- Look for typos, such as the number 1 substituted for lowercase L, flipped letters, extra letters, or missing letters. Warning: some “typo” domains are extremely clever, using extended character sets that substitute nearly-identical characters for the real ones. The domain ᴡhatsapp[.]com looks legitimate, but when you do the mouse-over trick, you see that the real domain is xn--hatsapp-h41c[.]com. You will feel like an infosec superstar when you catch tricks like this!
- Watch for add-on words and obscure domain extensions. Big retailers tend not to append extra words to their domain names, and if they do, they don’t use obscure domain extensions (called “top-level domains” in the biz). The domains amazonshop[.]gq, targethome[.]today, and walmart-outlet[.]ga are all examples.
- For extra credit in domain-name-savvy, study how domain names are constructed. A good tip is to watch for the last appearance of a dot in the URL, because that is what signals where the real domain name ends. A scam made the rounds last year with phony Starbucks coupons that used the URL starbucks.com-latte[.]us. In this example, the actual domain name is com-latte[.]us—and that domain was controlled by a scammer. The starbucks.com part was actually not part of the registered domain name. Domains generally have only one dot, which comes right before the top-level domain extension. (Do be aware that there are some exceptions to the rule, most notably .co.uk and similar country-code top-level domains. If the name of the retailer is a word or two removed from the top-level domain, there’s a much greater chance that you’re looking at a spoof domain.
Tip #2: Do Your Own Navigation Let’s say you discover an email or an ad or a coupon, seemingly from Acme Grommets, with a can’t-miss deal on 2017’s hottest grommet. Rather than clicking on the link or ad, pull up your browser and type in Acme’s main page address manually. From there, navigate your way toward the bargains. If an email contained a promotional code, you can type that into the (real) Acme site to get the same bargain. (Of course, if the email was a phish, the promo code may not work, but this way you didn’t fall for the lure!)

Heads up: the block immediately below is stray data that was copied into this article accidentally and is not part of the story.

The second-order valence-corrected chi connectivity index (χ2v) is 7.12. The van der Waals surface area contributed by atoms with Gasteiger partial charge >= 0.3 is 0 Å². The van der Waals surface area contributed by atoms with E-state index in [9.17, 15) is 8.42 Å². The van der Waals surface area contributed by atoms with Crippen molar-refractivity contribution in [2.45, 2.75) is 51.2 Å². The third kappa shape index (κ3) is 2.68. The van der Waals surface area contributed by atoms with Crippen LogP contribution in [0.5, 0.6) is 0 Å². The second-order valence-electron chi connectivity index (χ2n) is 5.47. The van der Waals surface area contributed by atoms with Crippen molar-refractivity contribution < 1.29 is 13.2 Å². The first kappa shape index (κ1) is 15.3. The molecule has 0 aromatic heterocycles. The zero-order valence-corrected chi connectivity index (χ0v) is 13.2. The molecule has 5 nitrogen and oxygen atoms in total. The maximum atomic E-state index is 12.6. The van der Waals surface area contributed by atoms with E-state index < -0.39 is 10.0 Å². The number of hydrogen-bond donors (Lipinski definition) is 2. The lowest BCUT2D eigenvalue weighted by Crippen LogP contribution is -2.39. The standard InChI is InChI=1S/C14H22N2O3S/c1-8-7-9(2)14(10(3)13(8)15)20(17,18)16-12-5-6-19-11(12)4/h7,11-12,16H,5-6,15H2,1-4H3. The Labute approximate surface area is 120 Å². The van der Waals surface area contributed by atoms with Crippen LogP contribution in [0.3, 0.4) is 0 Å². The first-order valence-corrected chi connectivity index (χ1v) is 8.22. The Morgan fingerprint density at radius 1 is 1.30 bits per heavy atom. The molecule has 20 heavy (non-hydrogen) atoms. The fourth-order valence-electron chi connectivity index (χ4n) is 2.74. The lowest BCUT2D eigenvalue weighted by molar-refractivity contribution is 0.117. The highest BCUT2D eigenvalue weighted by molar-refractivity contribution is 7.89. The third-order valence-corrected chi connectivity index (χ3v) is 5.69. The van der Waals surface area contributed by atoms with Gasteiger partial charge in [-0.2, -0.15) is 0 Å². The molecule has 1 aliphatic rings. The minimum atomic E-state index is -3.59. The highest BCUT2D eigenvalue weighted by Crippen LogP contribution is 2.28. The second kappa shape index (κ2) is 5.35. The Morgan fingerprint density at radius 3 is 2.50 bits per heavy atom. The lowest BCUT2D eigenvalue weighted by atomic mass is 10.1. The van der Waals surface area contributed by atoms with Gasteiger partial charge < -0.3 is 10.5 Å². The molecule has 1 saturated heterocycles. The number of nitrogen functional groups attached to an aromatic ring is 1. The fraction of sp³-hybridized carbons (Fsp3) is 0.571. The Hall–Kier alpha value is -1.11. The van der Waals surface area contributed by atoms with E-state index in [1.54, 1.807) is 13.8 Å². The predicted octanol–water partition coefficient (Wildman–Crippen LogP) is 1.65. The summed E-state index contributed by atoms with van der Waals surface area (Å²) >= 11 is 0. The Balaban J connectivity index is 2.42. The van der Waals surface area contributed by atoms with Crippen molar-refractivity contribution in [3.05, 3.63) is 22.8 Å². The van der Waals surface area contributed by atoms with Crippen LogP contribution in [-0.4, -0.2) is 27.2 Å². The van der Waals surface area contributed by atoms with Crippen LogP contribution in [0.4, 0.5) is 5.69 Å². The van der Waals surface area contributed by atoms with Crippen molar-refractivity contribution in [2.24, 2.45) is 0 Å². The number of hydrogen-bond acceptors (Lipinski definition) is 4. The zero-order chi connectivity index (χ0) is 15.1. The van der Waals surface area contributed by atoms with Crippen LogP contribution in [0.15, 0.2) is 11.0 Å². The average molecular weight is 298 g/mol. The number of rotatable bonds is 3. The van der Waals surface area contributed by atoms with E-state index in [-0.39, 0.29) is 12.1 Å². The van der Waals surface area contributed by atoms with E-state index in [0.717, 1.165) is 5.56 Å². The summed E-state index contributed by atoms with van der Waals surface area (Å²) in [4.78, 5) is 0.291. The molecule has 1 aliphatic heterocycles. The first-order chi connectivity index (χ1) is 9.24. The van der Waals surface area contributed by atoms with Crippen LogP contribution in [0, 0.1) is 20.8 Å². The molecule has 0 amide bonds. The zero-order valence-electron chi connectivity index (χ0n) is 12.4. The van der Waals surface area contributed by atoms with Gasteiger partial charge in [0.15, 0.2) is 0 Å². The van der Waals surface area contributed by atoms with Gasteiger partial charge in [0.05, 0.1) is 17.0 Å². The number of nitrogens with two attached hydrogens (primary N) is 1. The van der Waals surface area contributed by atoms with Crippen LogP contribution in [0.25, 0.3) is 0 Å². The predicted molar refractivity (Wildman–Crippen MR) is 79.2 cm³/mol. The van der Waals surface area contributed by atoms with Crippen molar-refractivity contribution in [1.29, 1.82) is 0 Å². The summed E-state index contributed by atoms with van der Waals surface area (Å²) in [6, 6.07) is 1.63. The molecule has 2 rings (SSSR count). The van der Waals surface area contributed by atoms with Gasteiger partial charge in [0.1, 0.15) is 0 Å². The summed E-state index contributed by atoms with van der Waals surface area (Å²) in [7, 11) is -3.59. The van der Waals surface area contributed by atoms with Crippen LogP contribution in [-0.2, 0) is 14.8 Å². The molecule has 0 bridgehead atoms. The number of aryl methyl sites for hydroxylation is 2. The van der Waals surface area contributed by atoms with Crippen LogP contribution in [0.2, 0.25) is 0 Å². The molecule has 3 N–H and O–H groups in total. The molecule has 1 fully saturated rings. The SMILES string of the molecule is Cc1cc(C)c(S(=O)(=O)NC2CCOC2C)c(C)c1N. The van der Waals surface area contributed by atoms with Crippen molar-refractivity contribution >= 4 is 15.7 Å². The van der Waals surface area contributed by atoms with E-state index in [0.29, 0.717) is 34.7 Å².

Tip #3: Be Paranoid: They Really Are Out to Get You. Sad but true--basically, if you have a heartbeat and an Internet connection, criminals want your money and your data, and they’re working pretty tirelessly to get it. Never forget this as you conduct your online business. Here are a few specifics to guide you:
- If something is too good to be true, it likely is--especially if it was emailed to you. Look for corroborating evidence that the deal is real before you click.
- Apply the same scrutiny to ads that appear on other sites--the tips here are equally relevant to ads as to email links.
- This will be particularly difficult during Cyber Monday, as the entire day is dedicated to sales, deals and promotions, but apply your newly-minted skills to every shopping action you undertake. This considered, consumers must be hyper-skeptical.
- Be extremely hesitant about adding details, such as social media profiles, to any promotional materials asking for them.
It’s Not As Hard As You Think, But You Do Have To Commit
Inspecting or rejecting email links, doing your own shopping navigation, and exercising healthy skepticism: if you spend even ten or fifteen minutes studying and internalizing these tips, it could save you considerable heartache later on. And here’s the best part: unlike those Black Friday or Cyber Monday deals, these new habits will help keep you safe throughout the year, and that’s important, because cybercriminals never seem to go on vacation.